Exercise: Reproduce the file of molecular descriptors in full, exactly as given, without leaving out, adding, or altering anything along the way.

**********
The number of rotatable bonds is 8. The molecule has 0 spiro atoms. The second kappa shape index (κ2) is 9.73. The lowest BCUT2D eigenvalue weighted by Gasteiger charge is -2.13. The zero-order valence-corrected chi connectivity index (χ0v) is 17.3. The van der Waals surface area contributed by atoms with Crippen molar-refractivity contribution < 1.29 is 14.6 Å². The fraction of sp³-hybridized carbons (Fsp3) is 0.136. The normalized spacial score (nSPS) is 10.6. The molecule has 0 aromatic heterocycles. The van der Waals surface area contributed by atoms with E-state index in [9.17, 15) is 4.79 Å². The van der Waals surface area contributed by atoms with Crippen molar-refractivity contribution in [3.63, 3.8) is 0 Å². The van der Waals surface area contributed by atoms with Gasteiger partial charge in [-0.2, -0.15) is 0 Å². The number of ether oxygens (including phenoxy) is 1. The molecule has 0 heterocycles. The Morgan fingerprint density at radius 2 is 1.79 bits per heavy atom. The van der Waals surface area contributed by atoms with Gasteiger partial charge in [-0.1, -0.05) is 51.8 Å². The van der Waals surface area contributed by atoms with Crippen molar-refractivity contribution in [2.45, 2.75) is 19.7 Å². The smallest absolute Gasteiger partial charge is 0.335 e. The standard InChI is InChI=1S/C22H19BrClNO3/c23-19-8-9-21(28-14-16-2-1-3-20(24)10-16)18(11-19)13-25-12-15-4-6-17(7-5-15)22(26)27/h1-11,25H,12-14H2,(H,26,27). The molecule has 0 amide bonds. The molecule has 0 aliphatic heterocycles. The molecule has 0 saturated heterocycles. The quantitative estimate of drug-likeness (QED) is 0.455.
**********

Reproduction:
The number of rotatable bonds is 8. The molecule has 0 spiro atoms. The second kappa shape index (κ2) is 9.73. The lowest BCUT2D eigenvalue weighted by Gasteiger charge is -2.13. The zero-order valence-corrected chi connectivity index (χ0v) is 17.3. The van der Waals surface area contributed by atoms with Crippen molar-refractivity contribution < 1.29 is 14.6 Å². The fraction of sp³-hybridized carbons (Fsp3) is 0.136. The normalized spacial score (nSPS) is 10.6. The molecule has 0 aromatic heterocycles. The van der Waals surface area contributed by atoms with E-state index in [9.17, 15) is 4.79 Å². The van der Waals surface area contributed by atoms with Crippen molar-refractivity contribution in [3.63, 3.8) is 0 Å². The van der Waals surface area contributed by atoms with Gasteiger partial charge in [-0.2, -0.15) is 0 Å². The number of ether oxygens (including phenoxy) is 1. The molecule has 0 heterocycles. The Morgan fingerprint density at radius 2 is 1.79 bits per heavy atom. The van der Waals surface area contributed by atoms with Gasteiger partial charge in [-0.1, -0.05) is 51.8 Å². The van der Waals surface area contributed by atoms with Crippen molar-refractivity contribution in [2.45, 2.75) is 19.7 Å². The smallest absolute Gasteiger partial charge is 0.335 e. The standard InChI is InChI=1S/C22H19BrClNO3/c23-19-8-9-21(28-14-16-2-1-3-20(24)10-16)18(11-19)13-25-12-15-4-6-17(7-5-15)22(26)27/h1-11,25H,12-14H2,(H,26,27). The molecule has 0 amide bonds. The molecule has 0 aliphatic heterocycles. The molecule has 0 saturated heterocycles. The quantitative estimate of drug-likeness (QED) is 0.455.